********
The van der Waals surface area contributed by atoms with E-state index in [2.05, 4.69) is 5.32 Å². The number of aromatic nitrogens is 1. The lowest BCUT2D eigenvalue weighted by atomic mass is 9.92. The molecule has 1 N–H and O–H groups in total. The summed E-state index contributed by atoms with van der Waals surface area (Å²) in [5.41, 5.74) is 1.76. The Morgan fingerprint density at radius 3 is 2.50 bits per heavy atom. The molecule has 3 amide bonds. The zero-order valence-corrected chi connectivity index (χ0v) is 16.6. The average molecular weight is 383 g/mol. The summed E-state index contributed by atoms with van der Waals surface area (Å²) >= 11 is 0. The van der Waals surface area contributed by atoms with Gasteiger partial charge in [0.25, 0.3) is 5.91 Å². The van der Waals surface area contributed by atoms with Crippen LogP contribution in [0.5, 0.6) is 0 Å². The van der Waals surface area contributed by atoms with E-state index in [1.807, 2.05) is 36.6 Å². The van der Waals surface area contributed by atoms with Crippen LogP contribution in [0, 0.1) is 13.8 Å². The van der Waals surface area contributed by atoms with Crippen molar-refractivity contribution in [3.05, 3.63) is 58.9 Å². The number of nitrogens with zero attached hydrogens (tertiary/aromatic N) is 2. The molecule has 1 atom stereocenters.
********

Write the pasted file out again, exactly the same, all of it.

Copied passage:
The van der Waals surface area contributed by atoms with E-state index in [2.05, 4.69) is 5.32 Å². The number of aromatic nitrogens is 1. The lowest BCUT2D eigenvalue weighted by atomic mass is 9.92. The molecule has 1 N–H and O–H groups in total. The summed E-state index contributed by atoms with van der Waals surface area (Å²) in [5.41, 5.74) is 1.76. The Morgan fingerprint density at radius 3 is 2.50 bits per heavy atom. The molecule has 3 amide bonds. The zero-order valence-corrected chi connectivity index (χ0v) is 16.6. The average molecular weight is 383 g/mol. The summed E-state index contributed by atoms with van der Waals surface area (Å²) >= 11 is 0. The van der Waals surface area contributed by atoms with Gasteiger partial charge in [0.25, 0.3) is 5.91 Å². The van der Waals surface area contributed by atoms with Crippen LogP contribution in [0.5, 0.6) is 0 Å². The van der Waals surface area contributed by atoms with E-state index in [1.807, 2.05) is 36.6 Å². The van der Waals surface area contributed by atoms with Crippen LogP contribution in [0, 0.1) is 13.8 Å². The van der Waals surface area contributed by atoms with Crippen molar-refractivity contribution in [3.05, 3.63) is 58.9 Å². The number of nitrogens with zero attached hydrogens (tertiary/aromatic N) is 2. The molecule has 1 atom stereocenters.